That reality is that regardless of what happens in the elections, and regardless of whether Israel and the Palestinians ever renew negotiations, the contours of the Palestinian state are well known and have been known since the establishment of the Palestinian Authority in 1994. The anarchy, terror, corruption, poverty and ideological commitment to the destruction of Israel that have been the consistent characteristics of the Palestinian Authority since its inception provide us with a precise description of what the realization of the vision for a two-state solution to the Palestinian conflict with Israel entails.

Regardless of who emerges victorious in the coming elections (if they actually take place), it is absolutely certain that the Palestinian leadership will be comprised of terrorists, terror sympathizers and terrorist organizations - because these are the only people and parties who are running. The Palestinians themselves explain that in everything relating to the desire to destroy Israel (or what the media and the international diplomatic corps refer to as the parties' "diplomatic platforms"), they see no difference between Hamas and Fatah. For Palestinian voters, the principal difference between the two movements is that Fatah is viewed as corrupt and Hamas is viewed as honest. This stark distinction has prompted even Christians to support Hamas.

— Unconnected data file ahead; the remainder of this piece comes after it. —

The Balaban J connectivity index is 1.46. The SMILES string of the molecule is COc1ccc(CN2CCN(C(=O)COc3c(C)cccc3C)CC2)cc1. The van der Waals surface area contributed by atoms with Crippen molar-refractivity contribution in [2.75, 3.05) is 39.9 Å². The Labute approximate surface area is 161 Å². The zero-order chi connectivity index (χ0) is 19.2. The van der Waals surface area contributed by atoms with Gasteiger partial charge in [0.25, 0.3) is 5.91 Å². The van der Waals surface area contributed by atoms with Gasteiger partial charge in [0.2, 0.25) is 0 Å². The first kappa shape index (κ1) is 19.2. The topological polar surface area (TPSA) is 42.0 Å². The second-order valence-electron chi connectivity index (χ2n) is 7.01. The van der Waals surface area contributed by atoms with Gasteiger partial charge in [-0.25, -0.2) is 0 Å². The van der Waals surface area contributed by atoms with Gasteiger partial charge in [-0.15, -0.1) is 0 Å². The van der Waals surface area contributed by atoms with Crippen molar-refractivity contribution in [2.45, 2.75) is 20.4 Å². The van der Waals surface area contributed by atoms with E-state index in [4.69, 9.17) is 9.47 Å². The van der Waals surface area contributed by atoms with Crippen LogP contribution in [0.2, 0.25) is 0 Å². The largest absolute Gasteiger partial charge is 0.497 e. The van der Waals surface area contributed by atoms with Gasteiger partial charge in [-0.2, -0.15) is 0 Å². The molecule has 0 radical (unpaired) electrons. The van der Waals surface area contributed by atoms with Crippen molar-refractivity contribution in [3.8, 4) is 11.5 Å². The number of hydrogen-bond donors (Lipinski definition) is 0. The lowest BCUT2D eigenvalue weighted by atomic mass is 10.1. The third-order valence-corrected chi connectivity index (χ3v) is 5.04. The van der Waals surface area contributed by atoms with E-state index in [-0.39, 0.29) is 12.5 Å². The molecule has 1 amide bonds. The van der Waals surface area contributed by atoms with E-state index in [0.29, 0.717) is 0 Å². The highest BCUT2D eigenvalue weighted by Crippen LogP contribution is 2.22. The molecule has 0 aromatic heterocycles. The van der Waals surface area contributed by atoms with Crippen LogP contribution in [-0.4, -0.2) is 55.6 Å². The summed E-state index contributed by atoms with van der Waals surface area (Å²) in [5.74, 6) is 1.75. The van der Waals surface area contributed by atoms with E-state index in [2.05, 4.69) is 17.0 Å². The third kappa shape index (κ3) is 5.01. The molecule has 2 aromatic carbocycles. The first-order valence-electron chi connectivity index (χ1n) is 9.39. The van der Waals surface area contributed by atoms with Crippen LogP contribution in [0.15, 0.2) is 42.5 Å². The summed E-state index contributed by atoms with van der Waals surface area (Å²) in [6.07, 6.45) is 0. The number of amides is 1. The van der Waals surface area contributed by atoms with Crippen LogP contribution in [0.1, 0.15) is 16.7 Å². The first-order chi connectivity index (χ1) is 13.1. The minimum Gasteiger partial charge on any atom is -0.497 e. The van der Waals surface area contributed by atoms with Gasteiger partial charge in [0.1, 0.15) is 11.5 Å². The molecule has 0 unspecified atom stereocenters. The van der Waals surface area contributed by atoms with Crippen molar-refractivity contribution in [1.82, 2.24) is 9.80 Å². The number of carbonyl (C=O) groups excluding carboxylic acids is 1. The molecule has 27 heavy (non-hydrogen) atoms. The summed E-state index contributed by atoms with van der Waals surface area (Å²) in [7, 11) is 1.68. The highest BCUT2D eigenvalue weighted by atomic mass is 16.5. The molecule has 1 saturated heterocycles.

And so we arrive at the main fact that we have refused to acknowledge since the Palestinian Authority was established. We already know what a Palestinian state is because we have been living next to it for 11 years.


ALL OF this leads to one simple conclusion. Israel's desire for a border cannot be translated into an effective policy. The fact of the matter is that no Israeli security interest is advanced by transferring territory to the Palestinians or by continuing to support the establishment of a Palestinian state that in point of fact already exists and in point of fact will never acknowledge its own existence.

The question then is what is Israel to do? The answer lies in recalling Sharon's actions as premier before his leftist metamorphosis. In March 2002, when Sharon ordered the IDF to carry out Operation Defensive Shield in Judea and Samaria, he proved one thing. When our leaders uphold Israel's right to defend itself, the Israeli people rally behind them.

Since the Palestinians are not going to cure themselves of their national pathologies any time soon, Israel's national policies must be built not on the dream of a border that will never be recognized, but on the necessity of guaranteeing its security. Happily, Israel has the ability to defend itself.

But in order to realize our abilities, our national leaders have to make the majority of the public recognize the reality in which we live is a reality from which we cannot disengage. The ethos of the border is a false ethos. The only national ethos that we can reasonably unite behind and prosper from for the long haul is the ethos of national security.

Read it all....